There’s no denying the fact that Netflix has irrevocably changed both the movie and television industries over the last few years.
When it comes to television, Netflix has antiquated the television rating system, made binge watching a regular activity, and boosted the crime documentary tenfold.
When it comes to the movie industry we’re still really waiting of find out what Netflix’s longterm impact is going to be.
This summer, thanks to the likes of “To All The Boys I’ve Loved Before” and “Set It Up,” it has rejuvenated the romantic-comedy genre, while the fact that Oscar winning talents Alfonso Cuaron, Martin Scorsese and The Coen Brothers have new films coming out on the site in the next few months proves that directors no longer have any qualms about working with Netflix.
Over the last few weeks I have spoken to a variety of directors and actors that have worked with Netflix, during which time I asked them about how the site has changed the movie and television industry.
“All The Boys I’ve Loved Before’s” director Susan Johnson …
“They have an advantage, in that they can see what viewers are looking for. They’re 24/7, they have teams everywhere literally looking for what people are searching for.”
“So when they realized that people were looking for romantic comedies and they didn’t have enough material they put this all together. It is so smart. Studios can’t do that, and independent studios certainly can’t do that.”
“They knew what people were looking for. And I think that is really exciting. They have the ability to change what is being made by researching what people are looking for. It is a little Big Brother. But it is also extremely exciting.”
“Set It Up” actor Glen Powell …
“I got this script 3 years ago. It was originally at MGM. Emilia Clarke was on it, I did a chemistry read with her, and then she went onto ‘Han Solo.’ There were a couple of reasons why it didn’t work out over there.”
“But I couldn’t feel more blessed that we ended up at Netflix. They let us make the movie we wanted to make. They gave us no bad notes.They trusted Claire Scanlon and Katie Silberman who wrote it and lets just do our thing. I think the movie is all the better for it.”
“Sometimes at an old fashioned studio there are a lot of cooks in the kitchen, there are shareholders to be responsible, too, and there are a lot of people that can get in your ear and they can syphon out the goodness that a movie starts off with. They can suck it dry.”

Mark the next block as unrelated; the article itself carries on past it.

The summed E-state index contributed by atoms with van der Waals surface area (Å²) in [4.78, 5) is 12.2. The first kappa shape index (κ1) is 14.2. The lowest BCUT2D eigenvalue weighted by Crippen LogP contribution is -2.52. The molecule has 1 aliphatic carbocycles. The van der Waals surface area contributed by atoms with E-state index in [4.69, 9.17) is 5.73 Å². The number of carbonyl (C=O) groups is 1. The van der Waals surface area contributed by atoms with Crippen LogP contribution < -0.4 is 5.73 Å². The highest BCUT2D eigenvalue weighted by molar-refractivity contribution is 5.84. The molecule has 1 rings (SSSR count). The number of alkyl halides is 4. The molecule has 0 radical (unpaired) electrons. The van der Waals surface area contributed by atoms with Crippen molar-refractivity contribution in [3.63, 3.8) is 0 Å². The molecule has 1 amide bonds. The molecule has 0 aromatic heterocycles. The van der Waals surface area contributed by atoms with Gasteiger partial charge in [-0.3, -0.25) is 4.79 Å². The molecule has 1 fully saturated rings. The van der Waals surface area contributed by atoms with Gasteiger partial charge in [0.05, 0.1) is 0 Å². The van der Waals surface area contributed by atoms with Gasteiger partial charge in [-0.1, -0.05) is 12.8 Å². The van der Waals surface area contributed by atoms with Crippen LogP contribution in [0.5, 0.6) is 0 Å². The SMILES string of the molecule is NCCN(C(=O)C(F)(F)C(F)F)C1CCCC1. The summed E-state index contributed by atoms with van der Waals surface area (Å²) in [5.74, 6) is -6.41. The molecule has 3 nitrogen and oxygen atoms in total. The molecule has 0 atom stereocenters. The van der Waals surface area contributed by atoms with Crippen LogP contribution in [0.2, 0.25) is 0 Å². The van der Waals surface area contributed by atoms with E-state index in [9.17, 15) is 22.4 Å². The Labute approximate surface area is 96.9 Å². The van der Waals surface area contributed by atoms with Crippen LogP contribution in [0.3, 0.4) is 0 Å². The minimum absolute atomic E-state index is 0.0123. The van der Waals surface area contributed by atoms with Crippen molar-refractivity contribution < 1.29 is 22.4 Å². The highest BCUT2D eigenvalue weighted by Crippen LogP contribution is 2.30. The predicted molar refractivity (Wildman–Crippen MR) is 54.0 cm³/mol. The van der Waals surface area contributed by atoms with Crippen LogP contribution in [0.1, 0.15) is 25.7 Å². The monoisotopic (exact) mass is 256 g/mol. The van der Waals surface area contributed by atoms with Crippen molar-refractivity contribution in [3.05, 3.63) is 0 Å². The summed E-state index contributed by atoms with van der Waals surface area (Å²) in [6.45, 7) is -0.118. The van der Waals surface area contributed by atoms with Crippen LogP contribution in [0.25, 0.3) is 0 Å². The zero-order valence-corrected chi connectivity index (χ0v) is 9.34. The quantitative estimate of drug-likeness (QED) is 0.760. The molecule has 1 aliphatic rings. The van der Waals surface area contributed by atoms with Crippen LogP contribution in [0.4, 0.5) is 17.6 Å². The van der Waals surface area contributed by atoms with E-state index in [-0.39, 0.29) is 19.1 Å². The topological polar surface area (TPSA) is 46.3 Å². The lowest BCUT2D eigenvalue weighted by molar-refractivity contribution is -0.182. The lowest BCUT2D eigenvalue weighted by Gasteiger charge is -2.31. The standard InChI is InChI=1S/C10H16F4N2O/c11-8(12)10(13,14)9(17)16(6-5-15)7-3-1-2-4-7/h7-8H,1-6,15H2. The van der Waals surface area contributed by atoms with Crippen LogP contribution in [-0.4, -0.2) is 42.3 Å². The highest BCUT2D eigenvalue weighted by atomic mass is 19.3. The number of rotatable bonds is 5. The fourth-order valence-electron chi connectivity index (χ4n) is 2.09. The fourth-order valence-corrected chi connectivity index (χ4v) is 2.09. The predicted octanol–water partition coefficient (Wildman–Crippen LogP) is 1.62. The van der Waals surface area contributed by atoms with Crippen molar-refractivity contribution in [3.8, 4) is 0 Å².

“I think this movie was made with pure love, is straight from Katie and Claire. That’s the great thing about Netflix, too.”
“You’re not beholden to the MPAA and the old school rules of like, ‘Wait, if we say the F-word here we are going to get this rating.’ You start to worry about that.”
“Suddenly the business starts messing with the creative, and you start feeling that business, and then it starts feeling like it was made by a studio rather than people just wanting to put a great movie out into the world.”
“This movie was made with love. I don’t feel like you feel the corporation behind it. Netflix are just true fans of this movie.”
Director Jean-Xavier de Lestrade on the impact of “The Staircase” …
“Netflix has changed totally the way people and the audience can watch this kind of documentary series. As I said, the first time that the first eight hours of ‘The Staircase’ was shown was at Sundance, and very few people could watch it.”
“But now with Netflix and other platforms so many people can get the access to this kind of series and that changed everything. But of course the exposure not just of the series but all the characters and people in the series changed totally.”
“We have to be very careful in the way we are all responsible for putting the life of real people available for millions of other people. That’s why I said I was quite concerned with Michael Peterson’s family and the attention they might get from other people.”
“I feel responsible for that, and can feel it very deeply. Of course I am very happy for Netflix and the series but on the other hand I didn’t really expect so much success and exposure.”